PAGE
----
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Role of RNAi components and non-coding RNAs in Chromatin Architecture and Gene Expression Regulation

Dr Muhammad SHUAIB
King Abdullah University Science and Technology (KAUST), Environmental Epigenetics Program, Saudi Arabia

Monday, October 14th 2019 - 2 p.m. - Meeting room 4004, IGBMC
Hosted by Functional genomics and cancer, Ali HAMICHE

Muhammad Shuaib1, Krishna Mohan Parsi2, Manjula Thimma1, Sabir Abdu Adroub1, Taro Mannen4, Tomohiro Yamazaki4, Piero Carninci3, Tetsuro Hirose4, Valerio Orlando1,2

1King Abdullah University Science and Technology (KAUST), Environmental Epigenetics Program, Saudi Arabia. 2IRCSS Fondazione Santa Lucia, Rome, Italy. 3RIKEN Center for Life Science Technologies, Yokohama, Japan. 4Institute for Genetic Medicine, Hokkaido University, Sapporo, Japan.

Short Biosketch: Muhammad earned a BS (Hons) degree in Biotechnology from University of Malakand in 2007, followed by a PhD degree from University of Strasbourg and IGBMC in 2012. In IGBMC under the supervision of Dr. Ali Hamiche, he investigated the role of histone H3 variants, particularly CENP-A, in the epigenetic specification of centromeric chromatin. He continued to stay in IGBMC as a postdoc in Ali Hamiche group till 2014. He moved to King Abdullah University Science and Technology (KAUST) in 2014, where he has been working as a research scientist in the KAUST Environmental Epigenetics Program (KEEP). In KAUST, he has been investigating the role of chromatin-associated RNAi components and long non-coding RNAs in regulating 3D genome organization and gene expression.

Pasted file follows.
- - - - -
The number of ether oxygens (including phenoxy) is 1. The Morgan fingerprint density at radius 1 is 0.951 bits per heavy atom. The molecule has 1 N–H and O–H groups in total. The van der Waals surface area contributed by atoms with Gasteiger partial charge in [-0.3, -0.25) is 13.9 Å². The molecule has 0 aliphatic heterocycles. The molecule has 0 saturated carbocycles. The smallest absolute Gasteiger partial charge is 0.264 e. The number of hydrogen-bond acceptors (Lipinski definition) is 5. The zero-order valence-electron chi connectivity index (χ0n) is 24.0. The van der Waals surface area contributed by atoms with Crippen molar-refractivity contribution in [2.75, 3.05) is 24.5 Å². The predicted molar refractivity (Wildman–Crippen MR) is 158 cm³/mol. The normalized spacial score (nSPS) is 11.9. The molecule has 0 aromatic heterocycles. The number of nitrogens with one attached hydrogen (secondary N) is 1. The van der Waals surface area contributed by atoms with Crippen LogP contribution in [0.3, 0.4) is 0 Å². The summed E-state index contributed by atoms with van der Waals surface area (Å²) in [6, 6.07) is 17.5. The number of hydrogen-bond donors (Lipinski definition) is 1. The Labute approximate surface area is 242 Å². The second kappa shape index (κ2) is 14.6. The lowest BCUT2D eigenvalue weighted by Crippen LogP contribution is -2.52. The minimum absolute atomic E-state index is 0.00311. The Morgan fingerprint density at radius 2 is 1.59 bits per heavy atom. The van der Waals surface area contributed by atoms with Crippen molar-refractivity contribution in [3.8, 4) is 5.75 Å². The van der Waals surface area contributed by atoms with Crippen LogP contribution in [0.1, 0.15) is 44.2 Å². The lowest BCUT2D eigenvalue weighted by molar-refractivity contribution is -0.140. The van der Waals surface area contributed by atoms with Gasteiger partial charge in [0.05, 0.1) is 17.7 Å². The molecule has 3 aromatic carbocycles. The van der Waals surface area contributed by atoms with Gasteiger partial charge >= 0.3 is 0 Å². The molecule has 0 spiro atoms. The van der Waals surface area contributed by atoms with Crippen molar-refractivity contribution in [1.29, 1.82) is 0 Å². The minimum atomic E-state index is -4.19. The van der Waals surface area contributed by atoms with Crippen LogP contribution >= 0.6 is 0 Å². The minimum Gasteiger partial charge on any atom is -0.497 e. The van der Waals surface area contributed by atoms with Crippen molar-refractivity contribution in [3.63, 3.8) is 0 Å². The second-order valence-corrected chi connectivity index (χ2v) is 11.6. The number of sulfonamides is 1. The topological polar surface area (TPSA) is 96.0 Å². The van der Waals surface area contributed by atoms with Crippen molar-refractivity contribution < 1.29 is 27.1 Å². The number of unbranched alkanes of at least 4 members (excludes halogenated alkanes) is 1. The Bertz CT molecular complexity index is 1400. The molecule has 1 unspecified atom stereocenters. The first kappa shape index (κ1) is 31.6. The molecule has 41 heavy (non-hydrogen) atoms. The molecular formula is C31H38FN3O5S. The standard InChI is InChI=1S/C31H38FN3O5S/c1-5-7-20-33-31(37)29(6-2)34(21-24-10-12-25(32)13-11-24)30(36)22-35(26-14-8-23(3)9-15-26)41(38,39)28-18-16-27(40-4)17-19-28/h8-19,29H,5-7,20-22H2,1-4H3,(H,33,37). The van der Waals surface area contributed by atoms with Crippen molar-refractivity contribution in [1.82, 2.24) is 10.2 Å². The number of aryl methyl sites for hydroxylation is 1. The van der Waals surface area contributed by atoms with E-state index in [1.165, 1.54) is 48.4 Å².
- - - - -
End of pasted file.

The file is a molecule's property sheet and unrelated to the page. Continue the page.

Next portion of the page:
Abstract: The role of RNAi in post-transcriptional gene silencing in the cytoplasm is well characterized. Recent reports indicate that RNAi components, especially Argonaute (AGO) proteins, and non-coding RNAs, are present in the nucleus. However, their nuclear function(s), particularly, AGO1 putative nuclear RNA targets and their joint function in the nucleus remain unknown. To uncover the role of AGO1 in the nucleus, we used a combination of genome-wide approaches both in control and AGO1 depleted HepG2 cells. Here, I will present two AGO1 specific nuclear roles, in which we report a novel function linking AGO1 and lncRNAs in controlling nuclear and 3D chromatin architecture. 

First, we found that AGO1 strongly associate with active enhancers, and enhancer RNAs (eRNAs) being produced at those sites. By Hi-C in AGO1 knockdown cells, we observed changes in chromatin organization, including A/B compartment mixing, specifically in AGO1-bound regions. Distinct groups of genes and specially eRNA transcripts located within differentially interacting loci showed altered expression upon AGO1 depletion. Moreover, AGO1 association with enhancer elements is dependent on eRNA transcription. Collectively, our data suggest that enhancer-associated AGO1 contribute to the fine-tuning of chromatin architecture and gene expression in human cells.

Secondly, we identified NEAT1 lncRNA as AGO1 nuclear target. We show that nuclear AGO1 interacts with NEAT1 lncRNA and regulates its expression and paraspeckle formation. NEAT1 is an essential structural component of paraspeckle, a nuclear body involved in multiple functions ranging from gene regulation to development and cancer. Depletion of AGO1 leads to abnormal NEAT1 expression as well as diminished its interaction with critical PSPs, affecting paraspeckles formation. Our data suggest that AGO1 in association with NEAT1 lncRNA can act as a scaffold that bridges chromatin and nuclear bodies in the regulation of genome organization.

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